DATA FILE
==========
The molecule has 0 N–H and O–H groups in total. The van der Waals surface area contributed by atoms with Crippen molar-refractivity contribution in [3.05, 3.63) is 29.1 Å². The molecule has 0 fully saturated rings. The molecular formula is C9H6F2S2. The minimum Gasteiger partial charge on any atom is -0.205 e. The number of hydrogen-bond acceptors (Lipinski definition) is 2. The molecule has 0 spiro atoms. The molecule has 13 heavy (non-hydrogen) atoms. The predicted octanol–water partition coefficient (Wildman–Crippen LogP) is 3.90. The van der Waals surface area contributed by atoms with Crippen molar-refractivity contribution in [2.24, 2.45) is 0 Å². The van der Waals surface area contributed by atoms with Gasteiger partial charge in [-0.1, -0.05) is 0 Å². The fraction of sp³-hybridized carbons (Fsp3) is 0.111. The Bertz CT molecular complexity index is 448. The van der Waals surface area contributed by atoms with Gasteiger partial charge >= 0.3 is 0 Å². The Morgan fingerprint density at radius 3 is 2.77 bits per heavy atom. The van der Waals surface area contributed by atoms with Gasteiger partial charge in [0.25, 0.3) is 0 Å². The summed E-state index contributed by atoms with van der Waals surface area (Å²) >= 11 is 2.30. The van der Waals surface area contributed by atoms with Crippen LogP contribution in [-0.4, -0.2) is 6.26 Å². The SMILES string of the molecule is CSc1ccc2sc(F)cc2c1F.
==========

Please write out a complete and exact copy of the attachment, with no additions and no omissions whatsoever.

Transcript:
The molecule has 0 N–H and O–H groups in total. The van der Waals surface area contributed by atoms with Crippen molar-refractivity contribution in [3.05, 3.63) is 29.1 Å². The molecule has 0 fully saturated rings. The molecular formula is C9H6F2S2. The minimum Gasteiger partial charge on any atom is -0.205 e. The number of hydrogen-bond acceptors (Lipinski definition) is 2. The molecule has 0 spiro atoms. The molecule has 13 heavy (non-hydrogen) atoms. The predicted octanol–water partition coefficient (Wildman–Crippen LogP) is 3.90. The van der Waals surface area contributed by atoms with Crippen molar-refractivity contribution in [2.24, 2.45) is 0 Å². The van der Waals surface area contributed by atoms with Gasteiger partial charge in [-0.1, -0.05) is 0 Å². The fraction of sp³-hybridized carbons (Fsp3) is 0.111. The Bertz CT molecular complexity index is 448. The van der Waals surface area contributed by atoms with Gasteiger partial charge >= 0.3 is 0 Å². The Morgan fingerprint density at radius 3 is 2.77 bits per heavy atom. The van der Waals surface area contributed by atoms with Gasteiger partial charge in [0.25, 0.3) is 0 Å². The summed E-state index contributed by atoms with van der Waals surface area (Å²) >= 11 is 2.30. The van der Waals surface area contributed by atoms with Crippen LogP contribution in [-0.4, -0.2) is 6.26 Å². The SMILES string of the molecule is CSc1ccc2sc(F)cc2c1F.